PETALING JAYA, Oct 1 — The Najib administration should stop its cash handouts as the programme is causing dependency among its low-income recipients, who have not shown gratitude for such aid, Tun Dr Mahathir Mohamad said today.
When asked about his opinion on the upcoming Budget 2014, the still-influential former prime minister suggested that Putrajaya should stop the 1Malaysia People’s Aid (BR1M) programme.
“I only disagree with BR1M. But they wanted to give more,” said Dr Mahathir here, referring to the recent announcement that BR1M will be awarded twice per year starting from 2014.
“Whatever we get for free, we will not treasure it. That’s why even with much BR1M given, when the polls came, nobody supported (Barisan Nasional).”
According to the nation’s longest-serving prime minister of 22 years, BR1M has led to a breed of Malaysians who are dependent on the government and lack personal initiative to lift their financial status.
“Better if we train them with some skills, so they can earn by themselves,” he suggested.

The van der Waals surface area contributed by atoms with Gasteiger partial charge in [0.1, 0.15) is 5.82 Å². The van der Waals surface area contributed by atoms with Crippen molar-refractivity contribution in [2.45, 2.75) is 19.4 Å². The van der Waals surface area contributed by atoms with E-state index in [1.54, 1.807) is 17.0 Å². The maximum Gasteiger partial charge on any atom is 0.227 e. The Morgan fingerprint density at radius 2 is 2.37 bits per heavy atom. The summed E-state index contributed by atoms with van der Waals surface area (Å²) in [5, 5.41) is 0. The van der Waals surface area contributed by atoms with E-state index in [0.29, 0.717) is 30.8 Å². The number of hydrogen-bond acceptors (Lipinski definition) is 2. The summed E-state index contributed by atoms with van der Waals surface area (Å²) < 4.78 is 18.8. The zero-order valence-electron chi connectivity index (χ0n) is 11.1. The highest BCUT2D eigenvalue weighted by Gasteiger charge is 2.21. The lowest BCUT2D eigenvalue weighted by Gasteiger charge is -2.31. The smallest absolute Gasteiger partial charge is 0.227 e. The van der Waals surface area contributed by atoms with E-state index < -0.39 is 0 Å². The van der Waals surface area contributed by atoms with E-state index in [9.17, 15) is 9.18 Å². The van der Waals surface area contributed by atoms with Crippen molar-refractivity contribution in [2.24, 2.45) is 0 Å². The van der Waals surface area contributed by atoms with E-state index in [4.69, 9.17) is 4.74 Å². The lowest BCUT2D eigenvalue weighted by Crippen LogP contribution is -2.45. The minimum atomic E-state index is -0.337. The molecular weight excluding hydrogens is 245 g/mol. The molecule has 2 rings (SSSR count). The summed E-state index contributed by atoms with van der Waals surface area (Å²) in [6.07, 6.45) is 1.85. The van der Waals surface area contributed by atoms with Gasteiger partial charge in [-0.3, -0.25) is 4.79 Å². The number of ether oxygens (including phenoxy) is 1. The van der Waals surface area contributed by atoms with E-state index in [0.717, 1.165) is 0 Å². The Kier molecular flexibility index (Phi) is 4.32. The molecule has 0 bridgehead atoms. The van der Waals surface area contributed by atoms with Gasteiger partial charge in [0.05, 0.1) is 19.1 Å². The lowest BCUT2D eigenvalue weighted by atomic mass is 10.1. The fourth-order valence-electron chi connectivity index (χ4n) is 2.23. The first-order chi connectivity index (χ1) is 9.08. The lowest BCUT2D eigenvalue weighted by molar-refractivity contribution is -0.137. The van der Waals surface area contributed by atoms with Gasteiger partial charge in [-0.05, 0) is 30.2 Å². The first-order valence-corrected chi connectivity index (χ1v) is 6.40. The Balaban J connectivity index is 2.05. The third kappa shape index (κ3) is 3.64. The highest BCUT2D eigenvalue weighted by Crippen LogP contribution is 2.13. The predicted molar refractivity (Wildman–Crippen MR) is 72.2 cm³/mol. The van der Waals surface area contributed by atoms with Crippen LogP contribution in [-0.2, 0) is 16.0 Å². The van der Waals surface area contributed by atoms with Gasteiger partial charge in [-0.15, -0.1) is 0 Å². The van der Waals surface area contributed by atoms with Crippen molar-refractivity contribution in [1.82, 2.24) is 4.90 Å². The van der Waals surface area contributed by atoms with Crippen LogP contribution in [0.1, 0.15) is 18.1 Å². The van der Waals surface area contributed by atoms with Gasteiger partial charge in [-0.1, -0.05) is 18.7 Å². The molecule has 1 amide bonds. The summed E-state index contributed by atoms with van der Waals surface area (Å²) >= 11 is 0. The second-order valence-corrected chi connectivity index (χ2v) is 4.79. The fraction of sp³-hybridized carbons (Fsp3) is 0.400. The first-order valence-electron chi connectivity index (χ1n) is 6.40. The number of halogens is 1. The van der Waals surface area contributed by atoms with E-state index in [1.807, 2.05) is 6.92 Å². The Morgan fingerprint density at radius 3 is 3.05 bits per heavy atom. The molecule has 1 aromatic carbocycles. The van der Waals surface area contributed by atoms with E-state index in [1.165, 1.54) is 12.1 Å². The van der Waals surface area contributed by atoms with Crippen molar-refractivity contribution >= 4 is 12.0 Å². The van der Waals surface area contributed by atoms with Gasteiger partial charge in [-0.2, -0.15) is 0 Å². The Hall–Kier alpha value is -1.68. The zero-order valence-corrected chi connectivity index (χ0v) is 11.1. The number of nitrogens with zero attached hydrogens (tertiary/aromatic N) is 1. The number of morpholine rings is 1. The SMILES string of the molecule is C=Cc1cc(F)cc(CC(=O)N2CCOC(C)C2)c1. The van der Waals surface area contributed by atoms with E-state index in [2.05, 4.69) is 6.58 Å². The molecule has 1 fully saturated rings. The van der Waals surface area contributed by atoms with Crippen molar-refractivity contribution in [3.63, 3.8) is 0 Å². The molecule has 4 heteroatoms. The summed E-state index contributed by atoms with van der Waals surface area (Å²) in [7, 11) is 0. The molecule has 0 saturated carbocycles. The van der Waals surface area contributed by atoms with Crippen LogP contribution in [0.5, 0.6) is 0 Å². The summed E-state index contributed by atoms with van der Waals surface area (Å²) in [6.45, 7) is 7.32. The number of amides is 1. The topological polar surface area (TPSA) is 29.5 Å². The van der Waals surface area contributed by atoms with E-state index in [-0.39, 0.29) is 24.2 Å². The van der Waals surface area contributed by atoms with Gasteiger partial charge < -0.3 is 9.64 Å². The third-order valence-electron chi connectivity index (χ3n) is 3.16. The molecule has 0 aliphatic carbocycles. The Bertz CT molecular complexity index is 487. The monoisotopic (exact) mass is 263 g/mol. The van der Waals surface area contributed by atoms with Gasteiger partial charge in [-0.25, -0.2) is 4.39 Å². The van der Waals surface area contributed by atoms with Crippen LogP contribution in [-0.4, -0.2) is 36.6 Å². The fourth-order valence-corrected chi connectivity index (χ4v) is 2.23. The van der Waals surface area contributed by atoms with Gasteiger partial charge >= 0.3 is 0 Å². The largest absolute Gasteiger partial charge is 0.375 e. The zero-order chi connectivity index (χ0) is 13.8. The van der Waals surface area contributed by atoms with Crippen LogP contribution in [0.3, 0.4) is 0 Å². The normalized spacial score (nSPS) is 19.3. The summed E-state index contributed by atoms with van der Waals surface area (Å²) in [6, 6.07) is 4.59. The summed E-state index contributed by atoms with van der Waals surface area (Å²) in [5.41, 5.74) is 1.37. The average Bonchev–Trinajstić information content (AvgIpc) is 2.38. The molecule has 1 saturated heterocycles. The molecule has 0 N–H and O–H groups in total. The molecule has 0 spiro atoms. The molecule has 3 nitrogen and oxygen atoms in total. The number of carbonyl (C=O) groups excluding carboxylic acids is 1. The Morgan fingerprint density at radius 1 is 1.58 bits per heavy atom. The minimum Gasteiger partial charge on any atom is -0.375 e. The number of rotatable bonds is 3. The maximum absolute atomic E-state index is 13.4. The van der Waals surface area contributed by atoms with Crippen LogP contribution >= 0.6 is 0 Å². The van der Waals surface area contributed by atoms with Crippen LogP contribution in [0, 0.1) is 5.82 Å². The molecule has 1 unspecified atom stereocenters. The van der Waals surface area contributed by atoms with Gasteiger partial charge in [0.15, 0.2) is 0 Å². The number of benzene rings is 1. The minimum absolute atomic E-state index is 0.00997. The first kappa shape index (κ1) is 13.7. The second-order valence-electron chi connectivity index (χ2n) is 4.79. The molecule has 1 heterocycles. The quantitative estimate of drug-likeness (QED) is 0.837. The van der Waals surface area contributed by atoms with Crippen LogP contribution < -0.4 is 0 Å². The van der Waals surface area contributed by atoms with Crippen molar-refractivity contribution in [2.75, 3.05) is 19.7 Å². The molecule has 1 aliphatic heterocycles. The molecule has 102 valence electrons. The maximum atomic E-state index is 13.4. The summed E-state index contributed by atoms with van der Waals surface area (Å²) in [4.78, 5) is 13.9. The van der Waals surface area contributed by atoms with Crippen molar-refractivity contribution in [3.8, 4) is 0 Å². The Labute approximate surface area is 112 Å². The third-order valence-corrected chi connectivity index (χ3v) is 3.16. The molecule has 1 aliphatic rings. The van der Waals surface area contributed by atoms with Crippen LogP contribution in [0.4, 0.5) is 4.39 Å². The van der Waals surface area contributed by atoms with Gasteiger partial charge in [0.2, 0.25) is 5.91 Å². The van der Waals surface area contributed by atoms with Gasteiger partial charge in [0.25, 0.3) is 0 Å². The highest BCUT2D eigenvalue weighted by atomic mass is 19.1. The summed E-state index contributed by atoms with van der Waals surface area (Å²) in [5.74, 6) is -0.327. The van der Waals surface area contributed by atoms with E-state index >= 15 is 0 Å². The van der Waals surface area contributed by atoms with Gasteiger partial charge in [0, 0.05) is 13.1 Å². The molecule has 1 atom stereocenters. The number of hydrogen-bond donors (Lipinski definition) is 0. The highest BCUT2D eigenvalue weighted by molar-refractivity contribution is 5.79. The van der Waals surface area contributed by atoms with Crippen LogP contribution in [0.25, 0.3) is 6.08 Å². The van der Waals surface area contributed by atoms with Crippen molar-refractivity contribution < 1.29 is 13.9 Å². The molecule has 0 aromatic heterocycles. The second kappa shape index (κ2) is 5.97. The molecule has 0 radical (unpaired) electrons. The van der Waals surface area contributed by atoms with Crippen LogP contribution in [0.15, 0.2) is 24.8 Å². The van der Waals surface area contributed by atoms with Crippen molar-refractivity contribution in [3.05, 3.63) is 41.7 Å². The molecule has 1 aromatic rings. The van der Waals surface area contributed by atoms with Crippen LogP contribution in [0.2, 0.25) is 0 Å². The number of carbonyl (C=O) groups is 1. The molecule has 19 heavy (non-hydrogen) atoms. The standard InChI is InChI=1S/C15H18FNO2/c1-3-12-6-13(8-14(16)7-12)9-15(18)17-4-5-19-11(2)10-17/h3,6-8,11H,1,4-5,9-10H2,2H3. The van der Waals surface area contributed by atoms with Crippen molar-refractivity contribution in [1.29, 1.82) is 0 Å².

On Sunday, Second Finance Minister Datuk Seri Ahmad Husni Hanadzlah said the government plans to implement distribution of the BR1M twice yearly from 2014.
He also said the government is looking to implement the best assistance models for households with income between RM4,000 and RM5,000.
He said the increased distribution of the BRIM this time will enable recipients to use it within a specified time and in a more careful manner compared to a one-off hand out.
Last month, Prime Minister Datuk Seri Najib Razak had said it would announce measures to ease the burden on the lower and middle-income group in the 2014 Budget, including the possibility of increasing payments on the BR1M from the present RM500.
The suggestion was announced after the pump price for RON95 petrol and diesel were increased by 20 sen per litre.
When the Najib administration introduced BR1M in 2012, cash aid was handed to households that drew incomes below RM3,000 per month.
The second payout will be made this year under Budget 2013 with an allocation of RM3 billion and is expected to benefit 4.3 million households.
The programme has reportedly helped nearly five million families at a cost of RM2.6 billion last year, increasing Najib’s approval ratings up to 69 per cent.
This was largely due to a surge among lower-income households.